During the 1990s, seven cutthroat entrepreneurs, six of them Jewish, came to control the overwhelming part of Russia's newly privatized economy [...] they became billionaires by playing the game more ruthlessly and effectively than anybody else during Russia's free-for-all transition to capitalism (Chua, 82).
If you accept that Jews are innately ruthless, then you accept that they must be constrained. Chua's established another self-defeating argument on faulty premises - namely that Jews have one nature: brutality.

Wednesday, February 16, 2011

Stereotypes (WOF)

Chua's introduction to this section on Russian Jews plays to a fair number of stereotypes about Jews. Undoubtedly, Chua would defend this as not projecting false qualities onto her subjects, but as honest description of what they're like. The first problem with this is the question of why some of these descriptions are precisely necessary. She decides to include seemingly unconnected details that (apparently) point out the pronounced Jewishness:
The seventh oligarch - the only "full-blooded ethnic Russian" among them - is Vladmir Potanin. ("While the other oligarchs were still decorating their offices with leopard skins and mirrors, Putanin was buying graciously battered English antiques," writes Freeland.) The six Jewish businessmen most frequently called oligarchs are: Roman Abramovich, Pyotr Aven, Boris Berezovsky, Mikhail Friedman, Vladimir Gusinsky, and Mikhail Khodorkovsky (Chua, 78).
Why is that middle sentence necessary? Does their choice in furniture somehow reflect on their Jewishness, validating her claims even?

She then proceeds to even describe her Jewish husband in equally over-used terms, writing, "Not all Jews, of course, react like Jerry. When I first mentioned to my husband, who is Jewish, that six out of seven of Russia's wealthiest tycoons are Jewish, he raised an eyebrow. 'Just six?' he asked calmly. 'So who's the seventh guy?'" (Chua, 78). While she's clearly giving detail and diversity in her description of the Jewish community, she automatically treats them as Jews, before mere humans. She describes even her husband in this terms, saying that he's a Jewish counterexample to another Jewish man, before saying he's just a counterexample to the man. She marks his Jewish identity before his humanity in some ways, permitting herself to say these things in such stereotyping ways, even though she loves this man.

Friday, February 11, 2011

Post Script

Least any one get the wrong idea from my last post, Muslims aren't somehow fundamentally different from Christians. As a recent group of attacks in Indonesia, on three separate churches and a small group of "heretical" Muslims of the Ahmadiya sect, shows, Muslims throughout the world can indeed be motivated towards collective violence and all of the awful things many "Westerners" seem to think they're inherently inclined towards. This, however, doesn't somehow invalidate the democratic and pluralistic and egalitarian goals put forth during the Egyptian Revolution - which literally occurred on the other side of the world from these reprehensible attacks. This idea of collective guilt is repulsive, that somehow Muslims (like many other dis-empowered groups) somehow all belong to an exclusive club and are linked to the actions of all the others.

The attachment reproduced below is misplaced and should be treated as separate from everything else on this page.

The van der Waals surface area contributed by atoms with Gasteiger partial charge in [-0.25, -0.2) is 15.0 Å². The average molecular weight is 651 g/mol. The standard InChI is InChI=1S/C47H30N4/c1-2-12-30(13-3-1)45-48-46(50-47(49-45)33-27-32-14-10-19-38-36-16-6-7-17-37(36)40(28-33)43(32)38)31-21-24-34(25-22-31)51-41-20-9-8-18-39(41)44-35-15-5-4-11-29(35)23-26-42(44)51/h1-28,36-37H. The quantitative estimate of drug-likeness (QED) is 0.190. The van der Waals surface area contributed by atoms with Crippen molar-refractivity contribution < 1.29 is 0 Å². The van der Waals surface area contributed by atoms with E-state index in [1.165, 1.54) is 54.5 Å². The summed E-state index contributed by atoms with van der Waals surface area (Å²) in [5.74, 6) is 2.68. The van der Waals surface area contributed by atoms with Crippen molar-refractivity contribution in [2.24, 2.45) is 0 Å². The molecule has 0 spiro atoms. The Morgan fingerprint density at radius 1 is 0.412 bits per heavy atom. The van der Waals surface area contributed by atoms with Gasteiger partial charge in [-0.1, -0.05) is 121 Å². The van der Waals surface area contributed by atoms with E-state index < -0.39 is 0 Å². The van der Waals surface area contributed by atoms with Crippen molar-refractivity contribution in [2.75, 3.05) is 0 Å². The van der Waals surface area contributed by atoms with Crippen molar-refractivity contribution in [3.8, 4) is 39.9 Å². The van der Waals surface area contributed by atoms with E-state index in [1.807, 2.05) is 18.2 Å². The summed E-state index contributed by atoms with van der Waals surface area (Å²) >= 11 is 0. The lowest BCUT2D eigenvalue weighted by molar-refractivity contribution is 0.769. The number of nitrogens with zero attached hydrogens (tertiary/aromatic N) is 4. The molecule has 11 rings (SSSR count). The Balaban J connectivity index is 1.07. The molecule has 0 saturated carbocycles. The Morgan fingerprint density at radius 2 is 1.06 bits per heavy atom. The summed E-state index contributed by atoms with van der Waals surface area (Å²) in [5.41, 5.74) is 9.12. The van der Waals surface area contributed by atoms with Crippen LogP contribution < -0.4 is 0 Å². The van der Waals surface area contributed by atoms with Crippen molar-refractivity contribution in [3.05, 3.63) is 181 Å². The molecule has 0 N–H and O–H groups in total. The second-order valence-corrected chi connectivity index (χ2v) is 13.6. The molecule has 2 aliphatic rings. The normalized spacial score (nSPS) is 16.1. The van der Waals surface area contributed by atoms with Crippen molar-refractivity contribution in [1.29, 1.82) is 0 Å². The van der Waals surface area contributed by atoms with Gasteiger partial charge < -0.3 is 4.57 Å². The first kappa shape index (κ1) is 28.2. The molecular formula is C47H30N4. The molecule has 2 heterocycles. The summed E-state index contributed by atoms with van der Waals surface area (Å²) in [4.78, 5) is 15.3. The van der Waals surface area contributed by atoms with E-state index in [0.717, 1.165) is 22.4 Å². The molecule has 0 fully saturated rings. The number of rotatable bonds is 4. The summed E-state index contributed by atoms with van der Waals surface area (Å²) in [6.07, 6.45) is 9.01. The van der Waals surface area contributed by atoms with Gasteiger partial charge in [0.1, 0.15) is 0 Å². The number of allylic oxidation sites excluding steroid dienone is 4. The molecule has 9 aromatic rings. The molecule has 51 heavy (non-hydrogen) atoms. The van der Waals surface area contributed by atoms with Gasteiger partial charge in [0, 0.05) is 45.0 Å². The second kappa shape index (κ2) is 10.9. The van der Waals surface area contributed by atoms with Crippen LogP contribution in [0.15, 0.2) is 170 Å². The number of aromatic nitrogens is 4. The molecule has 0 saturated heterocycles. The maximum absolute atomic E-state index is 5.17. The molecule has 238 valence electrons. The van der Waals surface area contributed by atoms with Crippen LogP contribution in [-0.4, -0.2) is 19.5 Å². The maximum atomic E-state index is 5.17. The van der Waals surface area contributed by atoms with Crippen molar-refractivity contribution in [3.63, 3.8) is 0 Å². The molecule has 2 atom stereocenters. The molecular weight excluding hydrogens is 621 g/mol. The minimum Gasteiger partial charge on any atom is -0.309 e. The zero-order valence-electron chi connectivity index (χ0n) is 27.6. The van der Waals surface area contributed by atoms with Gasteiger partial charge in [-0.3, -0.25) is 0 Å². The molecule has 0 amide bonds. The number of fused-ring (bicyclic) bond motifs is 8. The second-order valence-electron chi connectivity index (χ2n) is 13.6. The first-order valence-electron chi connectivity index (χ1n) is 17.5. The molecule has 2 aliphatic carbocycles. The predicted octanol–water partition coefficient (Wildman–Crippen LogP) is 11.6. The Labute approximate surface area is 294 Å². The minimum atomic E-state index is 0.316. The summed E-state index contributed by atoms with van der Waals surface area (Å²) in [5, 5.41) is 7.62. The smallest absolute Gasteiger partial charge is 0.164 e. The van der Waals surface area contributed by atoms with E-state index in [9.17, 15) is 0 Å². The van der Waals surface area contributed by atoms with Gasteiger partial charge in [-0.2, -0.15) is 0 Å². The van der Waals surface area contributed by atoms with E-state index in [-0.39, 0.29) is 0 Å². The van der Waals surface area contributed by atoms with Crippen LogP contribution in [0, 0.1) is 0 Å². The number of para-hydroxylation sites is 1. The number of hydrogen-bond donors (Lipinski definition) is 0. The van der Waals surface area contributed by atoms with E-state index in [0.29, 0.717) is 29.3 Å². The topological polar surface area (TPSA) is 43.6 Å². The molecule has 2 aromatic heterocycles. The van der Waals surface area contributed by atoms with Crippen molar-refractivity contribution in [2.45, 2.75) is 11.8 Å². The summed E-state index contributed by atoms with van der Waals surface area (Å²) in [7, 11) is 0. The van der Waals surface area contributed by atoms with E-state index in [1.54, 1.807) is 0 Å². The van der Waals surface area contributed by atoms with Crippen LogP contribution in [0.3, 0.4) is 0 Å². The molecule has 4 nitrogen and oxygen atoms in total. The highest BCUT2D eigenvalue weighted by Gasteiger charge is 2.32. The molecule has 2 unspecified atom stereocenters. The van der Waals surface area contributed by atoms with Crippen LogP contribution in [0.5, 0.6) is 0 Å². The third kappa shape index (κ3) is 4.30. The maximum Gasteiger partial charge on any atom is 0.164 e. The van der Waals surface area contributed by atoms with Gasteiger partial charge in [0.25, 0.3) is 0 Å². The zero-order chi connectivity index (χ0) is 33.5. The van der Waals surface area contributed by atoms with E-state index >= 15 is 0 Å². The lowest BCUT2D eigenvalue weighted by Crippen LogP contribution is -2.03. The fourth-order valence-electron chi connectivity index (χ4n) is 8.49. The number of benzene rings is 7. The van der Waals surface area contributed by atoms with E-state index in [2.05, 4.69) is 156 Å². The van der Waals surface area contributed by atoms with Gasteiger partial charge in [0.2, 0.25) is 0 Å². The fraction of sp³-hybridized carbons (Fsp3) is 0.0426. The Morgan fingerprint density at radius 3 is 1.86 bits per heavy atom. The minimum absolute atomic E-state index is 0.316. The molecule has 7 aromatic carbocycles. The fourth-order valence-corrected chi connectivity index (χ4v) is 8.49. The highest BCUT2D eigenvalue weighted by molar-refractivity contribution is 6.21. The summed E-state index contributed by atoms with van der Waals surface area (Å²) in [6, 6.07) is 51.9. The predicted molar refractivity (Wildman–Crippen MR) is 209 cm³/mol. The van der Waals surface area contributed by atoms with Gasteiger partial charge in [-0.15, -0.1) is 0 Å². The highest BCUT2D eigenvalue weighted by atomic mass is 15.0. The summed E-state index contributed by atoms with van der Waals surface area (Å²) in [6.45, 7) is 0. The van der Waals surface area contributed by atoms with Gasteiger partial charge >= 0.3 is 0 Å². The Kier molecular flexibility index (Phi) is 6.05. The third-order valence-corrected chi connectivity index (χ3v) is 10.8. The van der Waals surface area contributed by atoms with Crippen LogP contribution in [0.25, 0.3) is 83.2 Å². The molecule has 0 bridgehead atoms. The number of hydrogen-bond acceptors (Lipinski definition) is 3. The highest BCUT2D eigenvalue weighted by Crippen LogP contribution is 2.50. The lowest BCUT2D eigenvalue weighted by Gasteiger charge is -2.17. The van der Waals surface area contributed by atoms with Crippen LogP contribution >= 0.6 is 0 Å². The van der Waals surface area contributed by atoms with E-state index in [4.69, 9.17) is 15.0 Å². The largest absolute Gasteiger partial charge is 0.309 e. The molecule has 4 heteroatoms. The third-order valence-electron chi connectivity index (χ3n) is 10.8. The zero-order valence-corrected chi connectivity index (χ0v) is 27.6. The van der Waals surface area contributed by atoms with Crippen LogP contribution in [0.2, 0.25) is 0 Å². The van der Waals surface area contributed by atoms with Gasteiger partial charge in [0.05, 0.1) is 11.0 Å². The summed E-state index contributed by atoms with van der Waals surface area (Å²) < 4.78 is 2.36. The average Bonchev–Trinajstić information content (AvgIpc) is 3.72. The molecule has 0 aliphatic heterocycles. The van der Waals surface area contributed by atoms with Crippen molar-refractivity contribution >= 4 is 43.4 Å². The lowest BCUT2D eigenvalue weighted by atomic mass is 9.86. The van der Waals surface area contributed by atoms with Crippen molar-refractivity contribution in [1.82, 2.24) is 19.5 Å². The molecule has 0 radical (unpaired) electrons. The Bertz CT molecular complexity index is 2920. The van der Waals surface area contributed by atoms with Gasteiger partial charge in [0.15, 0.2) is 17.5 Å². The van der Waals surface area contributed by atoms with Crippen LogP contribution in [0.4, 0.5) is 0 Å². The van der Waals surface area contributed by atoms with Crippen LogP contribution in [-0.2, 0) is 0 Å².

Likewise, many voices from the "West" are hypocritical in denouncing Muslims for things they haven't done or accusing them of some sort of incompatibility with the "West." If you want to go to a nice, big protest-party somewhere in the United States to show you stand with the Egyptian Revolution, check up on this page, which has a list of upcoming events of such a nature.

The Clash of Civilizations

I recently had a discussion about the "Clash of Civilizations" so the issues it raises have been jumping around in my head over the past few days, and recent news certainly hasn't helped. For those who don't know, the "Clash of Civilizations" is a theory, popularized by Samuel Huntington, that basically argues that there are several major groups of people (the civilizations) founded on various values and conceptions of reality (namely religious identities) that are fundamentally incompatible with each other. His basic premise takes religious identities and then credits them with various ideological and political outcomes in areas where those identities predominate - Protestantism and (European) Catholicism apparently solely produced capitalism, while Orthodox Christianity paved the way for Stalinism, Oriental Orthodox Ethiopians established their own poverty, and Muslims are prone to violence and mindless orthodoxy.

Immediately, some problems become clear - a lot of his divisions are more strongly defined by his perceptions about ethnicity and regionalism than religion, in spite of his claims that his theory relies on religious identity and ideology. He lumps the whole of Latin America together (with the curious exceptions of Haiti, Suriname, Guyana, and French Guyana), in spite of it's overwhelmingly Catholic (and otherwise Christian) presence, and likewise treats sub-Saharan Africa (obviously subtracting Islamic North Africa and pre-Colonial Christians in Ethiopia) as some how fundamentally different from the Catholic-Protestant "West" even though there's no clear religious distinction to be drawn. More confusingly, Papua New Guinea is included with the West, while these other colonial era Christian converts are mysteriously not.